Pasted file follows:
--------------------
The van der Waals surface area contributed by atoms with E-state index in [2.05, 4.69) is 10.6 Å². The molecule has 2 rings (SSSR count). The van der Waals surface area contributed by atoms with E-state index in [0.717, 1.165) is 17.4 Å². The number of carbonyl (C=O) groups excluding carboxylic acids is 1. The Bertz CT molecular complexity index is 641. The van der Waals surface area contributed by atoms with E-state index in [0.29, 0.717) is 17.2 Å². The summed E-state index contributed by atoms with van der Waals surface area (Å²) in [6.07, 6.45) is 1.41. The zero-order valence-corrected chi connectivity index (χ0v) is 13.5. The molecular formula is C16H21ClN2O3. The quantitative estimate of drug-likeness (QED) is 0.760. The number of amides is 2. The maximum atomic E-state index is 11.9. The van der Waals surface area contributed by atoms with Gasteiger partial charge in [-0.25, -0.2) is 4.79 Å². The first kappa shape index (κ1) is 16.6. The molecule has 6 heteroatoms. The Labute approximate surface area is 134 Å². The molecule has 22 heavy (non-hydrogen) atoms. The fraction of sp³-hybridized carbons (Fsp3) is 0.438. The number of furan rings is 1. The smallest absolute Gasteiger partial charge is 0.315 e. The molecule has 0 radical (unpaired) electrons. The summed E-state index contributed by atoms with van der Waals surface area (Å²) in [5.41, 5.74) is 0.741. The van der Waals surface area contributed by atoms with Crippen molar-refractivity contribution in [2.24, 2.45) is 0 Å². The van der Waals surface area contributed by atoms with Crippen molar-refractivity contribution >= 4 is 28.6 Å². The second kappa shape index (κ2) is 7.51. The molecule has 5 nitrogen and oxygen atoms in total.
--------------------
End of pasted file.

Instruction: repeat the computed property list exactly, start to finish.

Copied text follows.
The van der Waals surface area contributed by atoms with E-state index in [2.05, 4.69) is 10.6 Å². The molecule has 2 rings (SSSR count). The van der Waals surface area contributed by atoms with E-state index in [0.717, 1.165) is 17.4 Å². The number of carbonyl (C=O) groups excluding carboxylic acids is 1. The Bertz CT molecular complexity index is 641. The van der Waals surface area contributed by atoms with E-state index in [0.29, 0.717) is 17.2 Å². The summed E-state index contributed by atoms with van der Waals surface area (Å²) in [6.07, 6.45) is 1.41. The zero-order valence-corrected chi connectivity index (χ0v) is 13.5. The molecular formula is C16H21ClN2O3. The quantitative estimate of drug-likeness (QED) is 0.760. The number of amides is 2. The maximum atomic E-state index is 11.9. The van der Waals surface area contributed by atoms with Gasteiger partial charge in [-0.25, -0.2) is 4.79 Å². The first kappa shape index (κ1) is 16.6. The molecule has 6 heteroatoms. The Labute approximate surface area is 134 Å². The molecule has 22 heavy (non-hydrogen) atoms. The fraction of sp³-hybridized carbons (Fsp3) is 0.438. The number of furan rings is 1. The smallest absolute Gasteiger partial charge is 0.315 e. The molecule has 0 radical (unpaired) electrons. The summed E-state index contributed by atoms with van der Waals surface area (Å²) in [5.41, 5.74) is 0.741. The van der Waals surface area contributed by atoms with Crippen molar-refractivity contribution in [2.24, 2.45) is 0 Å². The van der Waals surface area contributed by atoms with Crippen molar-refractivity contribution >= 4 is 28.6 Å². The second kappa shape index (κ2) is 7.51. The molecule has 5 nitrogen and oxygen atoms in total.